Inviragen and PharmaJet announce the award of a five year, $15.5 million dollar contract from the National Institute of Allergy and Infectious Diseases (NIAID) to advance the development of a needle-free, easy to administer dengue vaccine. The award will fund preclinical studies, regulatory filings, manufacturing and clinical testing of Inviragens tetravalent dengue vaccine, DENVax delivered with PharmaJets convenient needle-free injection device.
"This NIAID contract will allow Inviragen and PharmaJet to continue our pioneering development of a needleless dengue vaccine," says Dr. Dan Stinchcomb, Inviragens CExO. "The PharmaJet injector has many properties that make it ideal for administering a dengue vaccine worldwide, potentially saving lives in affected countries and reducing the spread of the disease to new regions."
More than 3.5 billion people live in countries that have frequent dengue outbreaks. The four dengue viruses are spread among humans by mosquitoes and cause an estimated 30 million to 50 million cases of debilitating dengue fever and 0.5 million to 2 million cases of life-threatening dengue hemorrhagic fever every year. A recent dengue outbreak in Florida highlights the continuing global spread of the disease.
"People of all ages fear needles and safe disposal of needle waste is a constant problem for health care providers. A needle-free dengue vaccine would be welcomed by patients in endemic countries and by travelers worldwide and could protect them from this devastating disease," says Dr. Linda McAllister, PharmaJets interim CEO. "In this collaboration, PharmaJet will develop needle-free syringes compatible with our jet injection technology for pre-filling with Inviragens novel dengue vaccine."
Inviragens DENVax vaccine, developed by researchers at the CDCs Division of Vector-Borne Diseases, is based on an attenuated DEN-2 virus that generates long-lasting anti-dengue immune responses. CDC scientists engineered this clinically tested, weakened DEN-2 virus to express DEN-1, DEN-3 or DEN-4 structural genes. DENVax is a four-way mixture of the three engineered viruses and the original DEN-2 strain. Inviragen has completed preclinical testing, formulation, and manufacturing of DENVax. Phase 1 clinical safety testing of DENVax, delivered by traditional needle and syringe, began earlier this year. Other dengue vaccine technologies in clinical testing require multiple injections with long intervals between doses. The goal of the Inviragen/PharmaJet collaboration is to develop a needle-free dengue vaccine delivery platform that can rapidly induce neutralizing antibody response after one or two easily administered doses.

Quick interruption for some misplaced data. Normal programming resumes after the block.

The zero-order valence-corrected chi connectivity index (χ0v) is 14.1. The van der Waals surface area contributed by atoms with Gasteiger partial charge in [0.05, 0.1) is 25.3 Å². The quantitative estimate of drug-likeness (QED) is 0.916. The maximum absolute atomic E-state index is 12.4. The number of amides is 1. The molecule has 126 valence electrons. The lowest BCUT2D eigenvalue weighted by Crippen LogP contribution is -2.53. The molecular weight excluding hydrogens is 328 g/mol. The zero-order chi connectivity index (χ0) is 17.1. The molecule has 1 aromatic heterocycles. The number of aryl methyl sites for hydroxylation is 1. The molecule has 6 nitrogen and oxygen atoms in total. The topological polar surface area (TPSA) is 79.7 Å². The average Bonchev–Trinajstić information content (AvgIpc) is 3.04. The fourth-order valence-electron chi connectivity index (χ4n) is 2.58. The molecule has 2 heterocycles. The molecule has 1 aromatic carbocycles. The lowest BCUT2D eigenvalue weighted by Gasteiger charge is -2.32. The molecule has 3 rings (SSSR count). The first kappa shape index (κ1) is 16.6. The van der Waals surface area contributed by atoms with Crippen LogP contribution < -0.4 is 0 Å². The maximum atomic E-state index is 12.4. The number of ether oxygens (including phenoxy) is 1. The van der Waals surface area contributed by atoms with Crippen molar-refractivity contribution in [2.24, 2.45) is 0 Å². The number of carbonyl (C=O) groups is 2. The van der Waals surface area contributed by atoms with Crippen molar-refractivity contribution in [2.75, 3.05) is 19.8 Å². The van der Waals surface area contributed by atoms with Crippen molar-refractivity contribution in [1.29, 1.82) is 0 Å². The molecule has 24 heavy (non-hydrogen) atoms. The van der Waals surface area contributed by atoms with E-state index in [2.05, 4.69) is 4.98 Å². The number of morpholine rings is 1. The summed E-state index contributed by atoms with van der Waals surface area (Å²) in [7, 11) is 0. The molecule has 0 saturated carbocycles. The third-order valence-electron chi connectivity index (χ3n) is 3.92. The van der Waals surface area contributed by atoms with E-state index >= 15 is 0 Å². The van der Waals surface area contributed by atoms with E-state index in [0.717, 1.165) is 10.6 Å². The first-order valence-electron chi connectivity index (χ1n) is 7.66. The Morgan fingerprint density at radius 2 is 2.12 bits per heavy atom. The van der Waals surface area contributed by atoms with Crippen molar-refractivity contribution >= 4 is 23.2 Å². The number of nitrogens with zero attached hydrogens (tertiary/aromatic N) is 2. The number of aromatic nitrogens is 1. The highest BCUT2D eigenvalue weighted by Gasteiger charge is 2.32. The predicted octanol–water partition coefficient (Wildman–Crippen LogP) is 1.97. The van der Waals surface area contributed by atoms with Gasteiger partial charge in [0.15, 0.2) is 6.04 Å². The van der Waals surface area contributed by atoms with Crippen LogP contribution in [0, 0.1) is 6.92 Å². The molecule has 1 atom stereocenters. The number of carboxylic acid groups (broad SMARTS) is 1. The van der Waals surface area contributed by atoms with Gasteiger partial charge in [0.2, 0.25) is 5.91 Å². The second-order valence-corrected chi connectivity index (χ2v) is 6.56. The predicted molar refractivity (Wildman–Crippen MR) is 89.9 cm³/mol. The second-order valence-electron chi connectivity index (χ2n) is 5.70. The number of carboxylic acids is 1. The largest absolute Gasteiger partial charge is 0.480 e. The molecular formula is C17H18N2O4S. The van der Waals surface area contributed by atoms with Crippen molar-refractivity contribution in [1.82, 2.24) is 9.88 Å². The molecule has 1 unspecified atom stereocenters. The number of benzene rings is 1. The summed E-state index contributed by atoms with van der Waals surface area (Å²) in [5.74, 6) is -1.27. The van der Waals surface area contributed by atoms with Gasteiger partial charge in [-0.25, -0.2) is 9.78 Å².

PharmaJets jet injector creates a fine stream of pressurized liquid that penetrates the skin, quickly and effectively delivering doses of medicines and vaccines into different tissues. Jet injection eliminates needles from the process of administering vaccines and eliminates the costs and dangers associated with sharp needle waste. PharmaJets technology is FDA-cleared for delivery into the muscle and under the skin. PharmaJet is developing jet injectors for delivery between the skin layers. For some vaccines, intradermal delivery has the potential to reduce the amount of vaccine required, leading to cost savings and expanded coverage for vaccines in limited supply.
"In preliminary animal model studies, we used PharmaJet technology to deliver DENVax intradermally. The combination was safe, induced neutralizing antibodies to all four dengue serotypes and protected against dengue infection," notes Dr. Jorge Osorio, Inviragens chief scientific officer. "Our ongoing Phase 1 clinical trial is assessing the safety and immune responses after both subcutaneous and intradermal delivery of DENVax by needle. Under this NIAID contract, we aim to test DENVax delivery with the PharmaJet device in children and adults in South America and Southeast Asia, regions that are significantly impacted by dengue disease."